Meanwhile, the rise of inner-city violence, particularly in America, has led a number of scientists to consider the biological reasons for aggressive behaviour.” (185)

and that's it! No further commentary except to say that “opponents of such claims [are] more determined to challenge them” (185). But Malik doesn't challenge them. Perhaps this isn't place to do so. In addition, it can of course be the case that aggressive behaviour can be studied without any focus on race. Nonetheless, Malik does make a statement about “biological reasons for aggressive behaviour” just before the comments about black IQs. 
Do anti-racist accept IQ tests or don't they?

Malik hints at why he doesn't tackle claims about the IQ of blacks by discussing the statements of Margaret Mead on the subject. Firstly, Malik says that Mead “took a conscious decision not to explore the biological bases of human behaviour” (181). He then quotes Mead herself giving the reason for this. She said that it would be “dangerous” (Malik's word) because “'of the very human tendency to associate particular traits with sex or age or race, physique or skin colour'” (181). What's more, Mead concludes by saying the following:

'It seemed clear to us that further study of inborn differences would have to wait upon less troubled times.'” (181)

This isn't to argue that there aren't arguments elsewhere (there are). However, it seems that both Mead and Malik today (to quote Mead again) simply assumed that racial scientists “'make invidious comparisons based on such arbitrary associations'” (181). (Why “invidious”? Were all the “associations” truly “arbitrary”?) As I said, arguments against racial science and IQ testing exist elsewhere. Nonetheless, platitudinous remarks and smug assumptions seem to rule the roost on most occasions when race is discussed.

Malik also makes an astonishing claim when he confesses (if that's the correct word) that “[s]tatistically, the average IQ of African Americans is lower than that of white Americans” (224). Nonetheless, he immediately states that

unless we believe that African Americans are less intelligent than whites, we must recognise than an important part of the explanation lies in the social position of African Americans as a whole in American society” (224).

It appears that because Malik stresses the important impact of culture - and therefore politics - on science, then this must be an ideal case to give a political (rather than a scientific) explanation of the facts. Indeed since conscience and morality/ethics are part of culture, perhaps it's only right and proper to simply assume that the differences of IQ between blacks and whites simply must be to do with the “social position of African Americans in America today”. However, at least prima facie, the first way to interpret the fact that black IQs are lower than white IQs is because of genes or brains. Sure, such a quick conclusion can never contain the entire truth; yet at least it must be so much as stated.

The other possible conclusion is that American blacks have a poor “social position” partly because of their low IQs. After all, many other American racial groups - which started off with disadvantaged social positions - eventually became more and more successful and better off (such as Jews, the Chinese, the Irish and so on).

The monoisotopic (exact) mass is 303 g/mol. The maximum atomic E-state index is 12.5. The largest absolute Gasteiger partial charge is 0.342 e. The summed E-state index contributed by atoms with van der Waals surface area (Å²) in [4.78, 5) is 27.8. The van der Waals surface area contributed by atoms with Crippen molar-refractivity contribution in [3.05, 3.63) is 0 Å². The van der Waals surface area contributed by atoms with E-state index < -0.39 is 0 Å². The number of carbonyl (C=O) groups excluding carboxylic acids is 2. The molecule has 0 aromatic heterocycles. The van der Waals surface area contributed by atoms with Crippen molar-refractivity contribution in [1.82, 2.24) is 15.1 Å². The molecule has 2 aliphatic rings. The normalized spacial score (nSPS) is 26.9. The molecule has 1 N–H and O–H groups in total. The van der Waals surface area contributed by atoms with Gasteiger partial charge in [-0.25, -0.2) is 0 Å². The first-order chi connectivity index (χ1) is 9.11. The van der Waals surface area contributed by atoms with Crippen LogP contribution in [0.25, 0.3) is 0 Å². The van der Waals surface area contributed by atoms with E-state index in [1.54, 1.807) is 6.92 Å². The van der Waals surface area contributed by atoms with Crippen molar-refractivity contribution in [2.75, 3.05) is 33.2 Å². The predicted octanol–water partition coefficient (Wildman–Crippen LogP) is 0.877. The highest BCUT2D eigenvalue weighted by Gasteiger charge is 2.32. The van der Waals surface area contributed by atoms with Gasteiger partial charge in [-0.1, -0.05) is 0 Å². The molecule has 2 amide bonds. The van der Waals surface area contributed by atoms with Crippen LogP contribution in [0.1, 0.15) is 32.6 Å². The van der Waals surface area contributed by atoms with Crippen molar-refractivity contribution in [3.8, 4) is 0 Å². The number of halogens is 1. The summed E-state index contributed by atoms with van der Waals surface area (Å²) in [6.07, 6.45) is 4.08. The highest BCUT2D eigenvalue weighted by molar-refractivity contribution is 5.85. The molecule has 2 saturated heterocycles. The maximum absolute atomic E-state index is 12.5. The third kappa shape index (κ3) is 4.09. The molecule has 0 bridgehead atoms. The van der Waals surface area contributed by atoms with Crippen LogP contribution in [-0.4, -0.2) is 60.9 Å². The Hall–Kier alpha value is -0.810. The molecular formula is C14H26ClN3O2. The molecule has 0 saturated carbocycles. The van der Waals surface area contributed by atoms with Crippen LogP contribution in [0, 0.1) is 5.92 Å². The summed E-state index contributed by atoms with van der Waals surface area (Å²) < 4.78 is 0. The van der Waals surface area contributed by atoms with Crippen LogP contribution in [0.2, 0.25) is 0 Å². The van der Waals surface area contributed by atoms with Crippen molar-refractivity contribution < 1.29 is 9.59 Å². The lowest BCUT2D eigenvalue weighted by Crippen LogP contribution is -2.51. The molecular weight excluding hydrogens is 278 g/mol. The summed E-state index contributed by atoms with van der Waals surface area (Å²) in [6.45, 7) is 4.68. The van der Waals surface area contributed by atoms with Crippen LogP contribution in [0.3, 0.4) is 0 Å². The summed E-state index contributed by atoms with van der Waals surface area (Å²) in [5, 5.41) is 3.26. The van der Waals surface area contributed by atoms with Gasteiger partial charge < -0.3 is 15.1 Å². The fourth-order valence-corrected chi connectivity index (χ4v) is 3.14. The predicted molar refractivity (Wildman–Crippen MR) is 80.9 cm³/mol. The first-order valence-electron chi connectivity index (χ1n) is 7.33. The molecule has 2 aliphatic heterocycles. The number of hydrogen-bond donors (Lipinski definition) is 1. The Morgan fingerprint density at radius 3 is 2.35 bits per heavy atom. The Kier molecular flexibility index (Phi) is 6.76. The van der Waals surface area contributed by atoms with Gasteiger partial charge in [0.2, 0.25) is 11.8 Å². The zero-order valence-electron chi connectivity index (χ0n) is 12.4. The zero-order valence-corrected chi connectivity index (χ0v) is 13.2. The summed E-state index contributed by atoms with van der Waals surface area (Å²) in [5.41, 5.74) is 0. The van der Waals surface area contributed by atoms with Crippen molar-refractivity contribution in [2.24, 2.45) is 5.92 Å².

Throughout his book Malik (either directly or indirectly) stresses the point that it's scientifically - and perhaps philosophically - illiterate to stress biology at the expense of what he calls “culture”. True, yet - in this passage at least - Malik stresses culture (or “social position”) at the expense of biology. Indeed even though Malik repeatedly refers to that binary opposition between biology or genes and culture, he does seem to come down on the culture side on every occasion – not only this one.

Malik also repeatedly stresses that individual scientific theories partly – sometimes wholly – express the culture and therefore the politics of their day. Does that mean that Malik's science expresses the the anti-racism of our day? After all, Malik says that all science (even anti-racist science) must express the politics or culture of its day.

None of this is to deny that American blacks have experienced what Malik calls “social discrimination” and that they've done so “as a group” (which, to Malik, means this isn't about “individual blacks”). Nonetheless, Malik focuses entirely on such social discrimination and seems to assume - or conclude - that this is the entire explanation of the fact that American blacks have lower IQs than American whites.

Perhaps this is an argument against what's called “methodological individualism” (which Malik critically mentions elsewhere). That is, cultural/political interpretations trump biological/genetic interpretations when it comes to statistics... and much else. The IQ of individual black Americans, then, isn't to the point. (Not even the IQs of large groups of black individuals is to the point.) What matters is “African Americans as a group” (Malik's italics). And such a group suffers from “social discrimination”. That must mean that culture and/or politics not only trumps biology, it also trumps statistics and IQ scores.

Malik puts the case against methodological individualism (without using those two words) more explicitly - and on the same page - when he writes that

[u]nlike animals, for whom social behaviour can be understood as the sum of individual actions, for humans there are aspects of the social which are irreducible to the individual level, and which can only be understood in social terms” (224).

Malik backs up his argument with a quote from the philosopher Bernard Williams. Thus:

'What is true is that each action is explained, in the first place, by an individual's psychology; what is not true is that the individual's psychology is entirely explained by psychology.'” (225)

At least in this instance, Bernard Williams stresses both sides of the binary opposition that is (individualistic)psychology versus culture. Nonetheless, this may well be a rather innocuous (i.e., non-political) point about philosophical externalism (a position in the philosophy of mind). In other words, Williams (in the quote above) mightn't have been singing from the same (political) hymn-sheet as Malik himself.

*) All quotations are from Kenan Malik's Man, Beast and Zombie.